Mayor: America influences China
The Chinese can dress like they live in the West, they can eat at fast-food joints and drink coffee from Starbucks, but they do not live in a Western-style democracy and they do not enjoy the freedoms of the U.S.
That from Park City Mayor Dana Williams, who recently visited China with a group of students from Park City High School as part of an exchange program with a high school in the Chinese capital of Beijing.
Williams spent the last half of October touring China with the students, visiting four cities, including Beijing and Shanghai. He returned enthused with American freedoms.
"The basic principles, the founding of our country in terms of a democratic society, is more advanced. Democracy is more advanced here," Williams says, describing Americans as having more liberty, the American economy as being more advanced but the Chinese as honoring family, history and culture more so than Americans.
Williams and the others toured famous sites like the Forbidden City and Tiananmen Square in Beijing, and they visited the Great Wall, an ancient mosque and the famous terra cotta soldiers in a place called Xian.
He says Chinese want to become more Western, and during the trip, he says, he met just a few members of the Chinese Communist Party. The Chinese strive to be middle class, and they want to own homes.
"Part of it is the freedom that we have," Williams says of the American influence on China, adding, "In order for people to achieve that, the country has to be more democratic."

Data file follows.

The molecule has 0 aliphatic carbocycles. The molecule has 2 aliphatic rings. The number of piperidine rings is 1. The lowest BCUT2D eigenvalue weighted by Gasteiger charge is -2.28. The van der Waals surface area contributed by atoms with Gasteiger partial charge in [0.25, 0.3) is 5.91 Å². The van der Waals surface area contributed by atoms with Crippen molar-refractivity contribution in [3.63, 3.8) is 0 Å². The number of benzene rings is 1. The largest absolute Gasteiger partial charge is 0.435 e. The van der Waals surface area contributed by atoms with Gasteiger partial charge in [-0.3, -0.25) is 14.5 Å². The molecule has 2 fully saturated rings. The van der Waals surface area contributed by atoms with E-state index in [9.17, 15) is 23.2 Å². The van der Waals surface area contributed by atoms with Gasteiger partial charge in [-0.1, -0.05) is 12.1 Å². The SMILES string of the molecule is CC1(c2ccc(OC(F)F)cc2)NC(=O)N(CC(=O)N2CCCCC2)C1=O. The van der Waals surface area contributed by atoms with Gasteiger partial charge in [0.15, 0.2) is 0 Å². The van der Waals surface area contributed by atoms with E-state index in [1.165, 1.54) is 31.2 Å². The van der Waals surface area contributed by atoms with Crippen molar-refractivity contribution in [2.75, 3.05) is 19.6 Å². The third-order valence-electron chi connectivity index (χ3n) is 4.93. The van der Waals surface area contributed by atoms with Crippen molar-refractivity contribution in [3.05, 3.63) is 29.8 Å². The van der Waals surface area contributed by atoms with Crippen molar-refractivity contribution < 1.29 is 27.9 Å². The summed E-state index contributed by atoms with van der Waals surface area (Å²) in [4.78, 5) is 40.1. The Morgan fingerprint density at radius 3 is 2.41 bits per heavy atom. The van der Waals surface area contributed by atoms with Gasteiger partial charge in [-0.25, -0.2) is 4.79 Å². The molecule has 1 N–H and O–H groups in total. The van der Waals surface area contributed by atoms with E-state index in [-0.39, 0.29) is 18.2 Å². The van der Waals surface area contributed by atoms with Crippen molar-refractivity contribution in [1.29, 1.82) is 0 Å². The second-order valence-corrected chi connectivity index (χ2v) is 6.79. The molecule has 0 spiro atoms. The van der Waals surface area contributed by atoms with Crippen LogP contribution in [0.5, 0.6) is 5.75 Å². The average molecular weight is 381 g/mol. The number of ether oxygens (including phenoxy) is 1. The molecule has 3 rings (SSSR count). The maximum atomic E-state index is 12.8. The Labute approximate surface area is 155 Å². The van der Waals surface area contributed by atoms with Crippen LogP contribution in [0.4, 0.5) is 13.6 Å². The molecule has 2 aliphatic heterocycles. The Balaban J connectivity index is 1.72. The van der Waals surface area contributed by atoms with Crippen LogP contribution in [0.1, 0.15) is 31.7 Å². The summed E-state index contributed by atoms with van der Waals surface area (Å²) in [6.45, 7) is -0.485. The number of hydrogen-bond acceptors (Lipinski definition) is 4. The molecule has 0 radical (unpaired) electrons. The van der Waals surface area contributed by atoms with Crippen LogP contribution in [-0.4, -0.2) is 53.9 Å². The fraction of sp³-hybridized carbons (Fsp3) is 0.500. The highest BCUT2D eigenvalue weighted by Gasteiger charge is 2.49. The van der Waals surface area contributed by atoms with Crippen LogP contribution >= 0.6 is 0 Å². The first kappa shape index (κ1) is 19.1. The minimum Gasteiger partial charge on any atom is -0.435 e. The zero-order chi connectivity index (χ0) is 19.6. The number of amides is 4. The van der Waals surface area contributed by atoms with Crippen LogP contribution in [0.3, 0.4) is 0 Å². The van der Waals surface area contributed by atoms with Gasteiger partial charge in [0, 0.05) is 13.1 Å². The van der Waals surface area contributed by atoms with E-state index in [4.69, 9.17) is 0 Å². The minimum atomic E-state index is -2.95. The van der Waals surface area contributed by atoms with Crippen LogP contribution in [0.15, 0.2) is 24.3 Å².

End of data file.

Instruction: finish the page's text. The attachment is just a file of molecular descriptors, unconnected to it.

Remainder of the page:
Williams says China is undergoing industrial, technological and financial revolutions at the same time, and city dwellers are leading those changes. The rural areas of China are not as aware of the new China as the cities.
The mayor says he did not broach issues like China’s human-rights record, saying he was a guest in the country, and the Parkites were careful as they spoke to the Chinese about Tibet and minorities.
Williams, whose administration strives to make Park City environmentally friendly, says green efforts are widespread in China. Recycling bins are all over, including on the Great Wall, he says, and the country has huge solar-power collectors. He describes solar arrays on new buildings in Shanghai.
Some of his observations of China include:
( The high school the Parkites spent time at has a rock ‘n’ roll club as well as students who play traditional Chinese instruments. Williams, who plays in a rock band, says the Chinese like the Red Hot Chili Peppers, a California band that once played a concert at Park City Mountain Resort.
( Williams heard from a Chinese student who said he wants to invent a car that does not run on gasoline. China’s environmental record is sketchy, and the student’s comments were likely intriguing to Williams. In Park City, Williams and others have advanced alternative fuels like biodiesel, a cleaner-burning energy.
( Young Chinese want to learn English, and Williams says he heard groups of kids practicing.
"The strive to learn English is a national past time," he says.
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